November 18, 2019
The Volkswagen Polo has to be one of the most legendary vehicles in South Africa. Volkswagen vehicles or 'VWs', as they are often affectionately referred to, have become a staple in most households. It’s small, zippy and quite fuel-efficient; but at the same time, it is big enough for a small family.
When the new Polo was launched in 2018, Volkswagen South Africa was so confident in saying that their sales on the new Polo would sell no less than 23 000 units in 2018. They got remarkably close to their target by selling 21 822 cars at the end of 2018.
In this article, we will have a look at a review of the 2019 Volkswagen Polo Beats Edition.
Noticeably, the new Volkswagen Polo looks different on the outside. It is now 7mm lower, 69mm wider and 81mm longer than the previous model. This is all thanks to Volkswagen’s MQB-platform which underpins the new Polo. The new sporty exterior is complemented by the fast C-pillar for a smoother silhouette, and the new shape and lines give the Polo a wider look and stance. The Polo is accompanied by new LED headlights and taillights. With the longer wheelbase, which was extended by 94mm, providing more legroom for passengers. The boot space has also been increased by 70-litres, this is 25 percent bigger than the previous model, which is quite impressive.
There are five different models available namely; Conceptline, Trendline, Comfortline and Highline with the Polo GTi being at the top of the range. The Volkswagen Polo Beats Edition is a decently kitted out Comfortline model. Customers will be able to choose between two different design packages, the Polo Beats and the Polo R-line packages. In the Beats Edition package, it includes a bonnet stripe, sporty seats and retro red and white interior with a powerful 300W sound system.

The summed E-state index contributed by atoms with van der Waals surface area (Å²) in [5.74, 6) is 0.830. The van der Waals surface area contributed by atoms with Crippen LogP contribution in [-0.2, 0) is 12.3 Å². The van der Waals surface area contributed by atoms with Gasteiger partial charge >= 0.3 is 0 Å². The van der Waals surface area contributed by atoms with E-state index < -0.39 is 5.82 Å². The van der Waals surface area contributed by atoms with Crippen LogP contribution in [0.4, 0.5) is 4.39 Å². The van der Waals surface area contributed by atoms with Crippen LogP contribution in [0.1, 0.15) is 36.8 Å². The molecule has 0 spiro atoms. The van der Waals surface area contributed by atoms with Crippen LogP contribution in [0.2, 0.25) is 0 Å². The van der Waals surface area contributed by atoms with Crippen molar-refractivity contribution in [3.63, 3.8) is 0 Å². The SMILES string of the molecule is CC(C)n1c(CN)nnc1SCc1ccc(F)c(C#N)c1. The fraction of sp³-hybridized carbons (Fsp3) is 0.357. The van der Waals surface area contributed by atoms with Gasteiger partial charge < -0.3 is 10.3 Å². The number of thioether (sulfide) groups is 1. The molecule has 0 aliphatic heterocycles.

As in the Volkswagen Golf models, the new Polo is available with either a 6.5” or 8” screen, which features Apple CarPlay and Android Auto on its system. The Polo Beats is equipped with analogue dials but can have the adaptive digital instrument cluster as an added option. With these premium touches and more space added to the new Polo, the overall build quality on the interior is right on par with the Golf MK 7,5. One of the VW Polo’s biggest updates is the safety aspect. A new radar, optical and ultrasonic sensor work in unison to provide the driver with parallel park assist, front and rear park distance control, blind-spot detection, rear traffic alert and a reverse camera.
The new Polo has swapped out its much loved 1.2-litre TSi engine with a three-cylinder 1.0-litre TSi engine. Even though its displacement has been reduced, the output hasn’t. The output has increased with the Comfortline tuned at 70kW 175Nm torque with a 5-speed manual gearbox. With a little bit of turbo lag from first gear, the polo soon gets going, making it hard to believe that it only has a 1.0-litre engine. The drive with the new engine is a lot smoother than its predecessor. With the polo being wider and lower, it feels lighter and more agile on the road.
The Comfortline Polo’s retail price starts at R240 200 with the Polo Comfortline Beats Edition starting at R300 250 in the manual model.
With the new improvements, it is not hard to believe that the new Polo is South Africa’s second best-selling passenger car, with the Polo Vivo being in the number one spot.
Are you considering buying a new Polo? Do you have affordable car insurance? Perhaps consider affordable car insurance with PMD?
March 25, 2020